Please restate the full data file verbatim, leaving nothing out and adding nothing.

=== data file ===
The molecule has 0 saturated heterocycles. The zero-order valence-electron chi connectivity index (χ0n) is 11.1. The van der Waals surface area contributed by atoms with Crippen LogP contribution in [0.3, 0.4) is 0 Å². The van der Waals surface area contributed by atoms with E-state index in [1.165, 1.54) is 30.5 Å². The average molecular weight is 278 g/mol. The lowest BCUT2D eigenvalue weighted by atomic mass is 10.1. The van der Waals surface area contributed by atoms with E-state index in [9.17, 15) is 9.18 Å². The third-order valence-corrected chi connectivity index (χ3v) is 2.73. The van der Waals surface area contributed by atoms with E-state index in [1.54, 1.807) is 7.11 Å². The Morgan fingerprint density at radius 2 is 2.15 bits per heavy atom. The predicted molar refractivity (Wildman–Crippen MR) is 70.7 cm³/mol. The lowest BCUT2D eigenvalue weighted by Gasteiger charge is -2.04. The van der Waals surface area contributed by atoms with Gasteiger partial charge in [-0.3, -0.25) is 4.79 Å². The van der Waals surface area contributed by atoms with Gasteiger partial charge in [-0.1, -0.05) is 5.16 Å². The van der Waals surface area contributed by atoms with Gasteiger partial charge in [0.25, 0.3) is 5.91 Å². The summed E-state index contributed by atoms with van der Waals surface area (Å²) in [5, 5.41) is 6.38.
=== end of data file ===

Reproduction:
The molecule has 0 saturated heterocycles. The zero-order valence-electron chi connectivity index (χ0n) is 11.1. The van der Waals surface area contributed by atoms with Crippen LogP contribution in [0.3, 0.4) is 0 Å². The van der Waals surface area contributed by atoms with E-state index in [1.165, 1.54) is 30.5 Å². The average molecular weight is 278 g/mol. The lowest BCUT2D eigenvalue weighted by atomic mass is 10.1. The van der Waals surface area contributed by atoms with E-state index in [9.17, 15) is 9.18 Å². The third-order valence-corrected chi connectivity index (χ3v) is 2.73. The van der Waals surface area contributed by atoms with E-state index in [1.54, 1.807) is 7.11 Å². The Morgan fingerprint density at radius 2 is 2.15 bits per heavy atom. The predicted molar refractivity (Wildman–Crippen MR) is 70.7 cm³/mol. The lowest BCUT2D eigenvalue weighted by Gasteiger charge is -2.04. The van der Waals surface area contributed by atoms with Gasteiger partial charge in [-0.3, -0.25) is 4.79 Å². The van der Waals surface area contributed by atoms with Gasteiger partial charge in [-0.1, -0.05) is 5.16 Å². The van der Waals surface area contributed by atoms with Gasteiger partial charge in [0.25, 0.3) is 5.91 Å². The summed E-state index contributed by atoms with van der Waals surface area (Å²) in [5, 5.41) is 6.38.